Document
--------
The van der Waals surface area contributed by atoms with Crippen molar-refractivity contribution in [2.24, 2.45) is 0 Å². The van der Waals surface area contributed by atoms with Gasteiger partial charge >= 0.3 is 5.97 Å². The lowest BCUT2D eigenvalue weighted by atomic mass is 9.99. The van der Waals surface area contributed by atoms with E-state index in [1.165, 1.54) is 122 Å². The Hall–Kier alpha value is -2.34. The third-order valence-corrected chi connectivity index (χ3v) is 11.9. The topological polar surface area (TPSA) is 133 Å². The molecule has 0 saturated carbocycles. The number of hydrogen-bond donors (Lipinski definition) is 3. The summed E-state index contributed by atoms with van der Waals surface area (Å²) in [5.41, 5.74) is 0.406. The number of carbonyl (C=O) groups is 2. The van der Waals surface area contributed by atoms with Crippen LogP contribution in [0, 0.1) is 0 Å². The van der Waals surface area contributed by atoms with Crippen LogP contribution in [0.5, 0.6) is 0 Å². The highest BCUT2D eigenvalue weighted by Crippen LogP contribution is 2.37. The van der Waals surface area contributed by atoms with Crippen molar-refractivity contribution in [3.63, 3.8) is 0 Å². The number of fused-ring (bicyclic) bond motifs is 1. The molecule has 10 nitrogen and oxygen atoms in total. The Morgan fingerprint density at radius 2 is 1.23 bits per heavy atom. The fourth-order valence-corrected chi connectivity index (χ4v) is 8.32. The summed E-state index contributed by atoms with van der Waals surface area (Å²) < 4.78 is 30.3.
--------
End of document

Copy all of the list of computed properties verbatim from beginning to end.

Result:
The van der Waals surface area contributed by atoms with Crippen molar-refractivity contribution in [2.24, 2.45) is 0 Å². The van der Waals surface area contributed by atoms with Gasteiger partial charge >= 0.3 is 5.97 Å². The lowest BCUT2D eigenvalue weighted by atomic mass is 9.99. The van der Waals surface area contributed by atoms with E-state index in [1.165, 1.54) is 122 Å². The Hall–Kier alpha value is -2.34. The third-order valence-corrected chi connectivity index (χ3v) is 11.9. The topological polar surface area (TPSA) is 133 Å². The molecule has 0 saturated carbocycles. The number of hydrogen-bond donors (Lipinski definition) is 3. The summed E-state index contributed by atoms with van der Waals surface area (Å²) in [5.41, 5.74) is 0.406. The number of carbonyl (C=O) groups is 2. The van der Waals surface area contributed by atoms with Crippen LogP contribution in [0, 0.1) is 0 Å². The van der Waals surface area contributed by atoms with Crippen LogP contribution in [0.5, 0.6) is 0 Å². The highest BCUT2D eigenvalue weighted by Crippen LogP contribution is 2.37. The van der Waals surface area contributed by atoms with Crippen molar-refractivity contribution in [3.63, 3.8) is 0 Å². The number of fused-ring (bicyclic) bond motifs is 1. The molecule has 10 nitrogen and oxygen atoms in total. The Morgan fingerprint density at radius 2 is 1.23 bits per heavy atom. The fourth-order valence-corrected chi connectivity index (χ4v) is 8.32. The summed E-state index contributed by atoms with van der Waals surface area (Å²) < 4.78 is 30.3.